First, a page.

Thanks Dave.  Here's a way, WorkSpot, to run graphical linux (a Redhat Desktop) via a web browser using a Java applet.  Pretty cool.  And this feature is particularly cool:

One of greatest features of the Workspot service is the ability to make one desktop available to multiple users simultaenously, for collaboration over the web. The user that creates a desktop session sets up who has access to it, using the "Share the Desktop" function. [_Go_] [_More_]

I would comment that this isn't feature new at all -- I used, back in 97? 98? or so, a Java applet called Hipbone which let you share your desktop over the net with another user.

8:27:24 AM      Google It!   comment []    IM Me About This   

So How Many Paying Subscribers Can You Get?

Here are some interesting numbers on what happens when you charge for content. 

Wes Jackson, VP of Sales at Belo Interactive, noted that Belo made a mistake last year in trying to impose a $9.95 fee on its popular Dallas Cowboys e-newsletter. "We went from a registered base of 98,000 to 800," he said. Even though Belo was eventually able to grow circulation to 1,500, those revenues amounted to just a fraction of a single advertiser's value with a broader reader base. Belo's future is better assured by building up a solid base of registered users that will accept targeted, opt-in advertising, he said.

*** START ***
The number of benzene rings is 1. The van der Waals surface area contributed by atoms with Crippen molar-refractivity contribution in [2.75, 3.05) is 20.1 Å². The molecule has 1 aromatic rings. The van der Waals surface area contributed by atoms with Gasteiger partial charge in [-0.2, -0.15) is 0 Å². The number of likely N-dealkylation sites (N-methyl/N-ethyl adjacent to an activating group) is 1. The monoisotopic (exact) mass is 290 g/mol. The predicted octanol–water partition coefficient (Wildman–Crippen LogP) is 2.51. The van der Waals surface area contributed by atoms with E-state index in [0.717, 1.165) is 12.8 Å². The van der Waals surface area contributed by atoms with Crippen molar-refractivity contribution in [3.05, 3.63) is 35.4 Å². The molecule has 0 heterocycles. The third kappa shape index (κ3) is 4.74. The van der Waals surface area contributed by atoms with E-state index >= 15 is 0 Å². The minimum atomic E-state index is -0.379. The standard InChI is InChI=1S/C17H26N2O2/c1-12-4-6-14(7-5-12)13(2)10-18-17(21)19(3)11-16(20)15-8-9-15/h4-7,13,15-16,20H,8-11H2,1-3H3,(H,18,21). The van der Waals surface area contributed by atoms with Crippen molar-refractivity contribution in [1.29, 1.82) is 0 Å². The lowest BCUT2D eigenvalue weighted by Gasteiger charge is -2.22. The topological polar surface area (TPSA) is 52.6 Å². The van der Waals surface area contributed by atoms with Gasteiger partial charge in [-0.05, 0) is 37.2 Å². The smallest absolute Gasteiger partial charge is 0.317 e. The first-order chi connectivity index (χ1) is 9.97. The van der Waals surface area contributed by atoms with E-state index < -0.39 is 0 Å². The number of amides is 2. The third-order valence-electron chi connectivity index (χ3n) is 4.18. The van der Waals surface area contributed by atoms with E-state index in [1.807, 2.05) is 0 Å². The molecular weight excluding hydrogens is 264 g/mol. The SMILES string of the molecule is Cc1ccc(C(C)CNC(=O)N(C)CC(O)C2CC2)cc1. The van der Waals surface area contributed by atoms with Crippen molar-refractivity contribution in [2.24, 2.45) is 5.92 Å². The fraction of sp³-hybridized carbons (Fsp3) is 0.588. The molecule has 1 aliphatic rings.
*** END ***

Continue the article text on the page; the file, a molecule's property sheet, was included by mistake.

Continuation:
Elaine Zinngrade, Assistant General Manager at, noted the exceptionally slow growth of its NewsDirect product, a $64.95 a year "push" product based on the old Pointcast architecture, combined with email and screenphone alerts. Just 250 customers have converted to the pay model out of 5,225 takers of a free, 7-day trial, she noted. One challenge: the paper needed to set prices relatively high in order to meet ABC rules that subscribers need to pay at least 25 percent of print costs in order to be counted for advertising purposes. That effort's going to shot anyway as LAT raises its cover price next month, she muses. [_Go_]

If these numbers are indicative of the norm when you charge for content then it does makes you realize that advertising instead of subscription fees are the way to go.  And that is something that the New York times endorsed this week when they added large format ads.  Of course I still wonder if anyone pays any attention to advertising at all -- whether online or offline but that's another issue.

8:22:34 AM      Google It!   comment []    IM Me About This